FIG. 4 is a perspective view showing an outline of a serial type printer 5 according to another example of the present invention. It is apparent that the printer, which ejects the Bk ink to react it with the processing liquid ejected onto the printing medium previously, is applicable not only to the above-mentioned full-line type but also to a serial type printer. The same elements in FIG. 4 as those in FIG. 1 are marked with the same reference signs.

The printing paper 103 as the printing medium is inserted into the printer at a paper supply section 105, moves through a printing section 126 and is discharged from the printer. This example uses common, inexpensive paper as the printing paper 103. A carriage 107 in the printing section 126 mounts printing heads 101Bk, 101S, 101C, 101 M and 101Y and is adapted to move in both directions along the guide rail 109 by means of driving force provided by a motor (not shown). The printing head 101S can eject the processing liquid described in the above-mentioned embodiments. The printing heads 101Bk, 101C, 101M and 101Y are driven to eject the black, cyan, magenta and yellow inks, respectively. More specifically, the processing liquid is ejected after the Bk ink is ejected and then the cyan, magenta and yellow inks are ejected in this order, onto the printing paper 103.

The processing liquid and inks are supplied from respective ink tanks 108Bk, 108S, 108C, 108M and 108Y. An electro-thermal converting element (heater) is provided for each ejection port of the head and is subjected to an electrical signal to generate thermal energy when the processing liquid or the ink is ejected. The thermal energy generates a bubble in the processing liquid or the ink to eject the processing liquid or the ink by means of pressure of the bubble. Each head is provided with a total of 64 ejection ports at a density of 360 dpi, which are arranged almost parallel to the conveying direction Y of the printing paper 103, or in the direction almost perpendicular to the head scanning direction. An ejection amount for each ejection port can be realized as the amount described in any one of the preceding embodiments.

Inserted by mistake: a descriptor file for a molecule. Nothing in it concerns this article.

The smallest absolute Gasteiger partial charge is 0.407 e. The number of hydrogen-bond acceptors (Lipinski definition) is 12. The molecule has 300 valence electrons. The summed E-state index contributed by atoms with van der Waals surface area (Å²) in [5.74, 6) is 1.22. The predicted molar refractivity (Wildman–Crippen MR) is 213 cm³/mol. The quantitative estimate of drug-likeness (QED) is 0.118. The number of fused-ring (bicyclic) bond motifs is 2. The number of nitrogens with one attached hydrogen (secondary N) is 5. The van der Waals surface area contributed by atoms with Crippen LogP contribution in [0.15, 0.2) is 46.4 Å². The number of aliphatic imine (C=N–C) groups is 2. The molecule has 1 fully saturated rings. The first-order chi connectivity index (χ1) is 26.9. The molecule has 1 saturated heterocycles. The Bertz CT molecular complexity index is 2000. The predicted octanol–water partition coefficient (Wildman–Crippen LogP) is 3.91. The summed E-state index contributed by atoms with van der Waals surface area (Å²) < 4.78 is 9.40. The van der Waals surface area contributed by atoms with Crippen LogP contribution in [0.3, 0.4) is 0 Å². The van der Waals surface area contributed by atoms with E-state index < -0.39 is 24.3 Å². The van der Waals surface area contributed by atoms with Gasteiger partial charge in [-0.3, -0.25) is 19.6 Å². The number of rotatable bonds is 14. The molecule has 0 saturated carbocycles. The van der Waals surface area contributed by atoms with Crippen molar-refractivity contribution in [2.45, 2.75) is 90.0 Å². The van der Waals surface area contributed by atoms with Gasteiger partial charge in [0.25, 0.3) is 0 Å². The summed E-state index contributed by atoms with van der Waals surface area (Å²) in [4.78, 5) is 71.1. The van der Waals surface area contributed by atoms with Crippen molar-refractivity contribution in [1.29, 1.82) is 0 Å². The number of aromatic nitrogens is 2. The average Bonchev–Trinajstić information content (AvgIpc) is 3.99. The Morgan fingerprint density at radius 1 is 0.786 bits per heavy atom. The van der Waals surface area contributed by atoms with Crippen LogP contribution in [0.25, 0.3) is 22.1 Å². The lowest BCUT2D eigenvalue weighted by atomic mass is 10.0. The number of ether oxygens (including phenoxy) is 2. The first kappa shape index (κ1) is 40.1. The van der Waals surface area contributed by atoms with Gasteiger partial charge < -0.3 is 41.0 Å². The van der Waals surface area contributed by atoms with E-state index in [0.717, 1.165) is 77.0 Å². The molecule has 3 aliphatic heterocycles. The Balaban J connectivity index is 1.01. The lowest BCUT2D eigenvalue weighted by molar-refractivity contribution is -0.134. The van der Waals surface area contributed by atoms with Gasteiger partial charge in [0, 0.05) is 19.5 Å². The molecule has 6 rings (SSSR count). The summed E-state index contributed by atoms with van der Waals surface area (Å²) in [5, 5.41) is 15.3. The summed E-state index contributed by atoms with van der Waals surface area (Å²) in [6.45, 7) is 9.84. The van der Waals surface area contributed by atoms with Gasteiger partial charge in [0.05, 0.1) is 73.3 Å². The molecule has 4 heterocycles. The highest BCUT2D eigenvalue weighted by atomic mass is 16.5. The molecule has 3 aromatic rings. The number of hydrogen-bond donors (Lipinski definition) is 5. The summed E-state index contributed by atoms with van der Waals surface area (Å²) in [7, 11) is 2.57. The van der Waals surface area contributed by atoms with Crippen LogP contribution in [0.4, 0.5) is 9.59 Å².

The heads in this printer are ½ inch apart from each other. Accordingly, a distance between the heads 101S and 101Bk is ½ inch. Further, since a printing density is 720 dpi in the scanning direction and an ejection frequency is 7.2 kHz at each head, a time interval required for ejecting the Bk ink from the head 101 bk after the processing liquid is ejected from the head 101 s is 0.05 sec.

It should be noted that an arranged order of the cyan, magenta and yellow heads 101C, 101M, 101Y is not limited to an arrangement described above. The order may be one selected from orders obtained from a permutation of these cyan, magenta and yellow heads. This is the same as in following examples.

EXAMPLE 2

FIG. 5 is a view generally showing an arrangement of printing heads according to this example, which corresponds to the above-described Embodiment 3.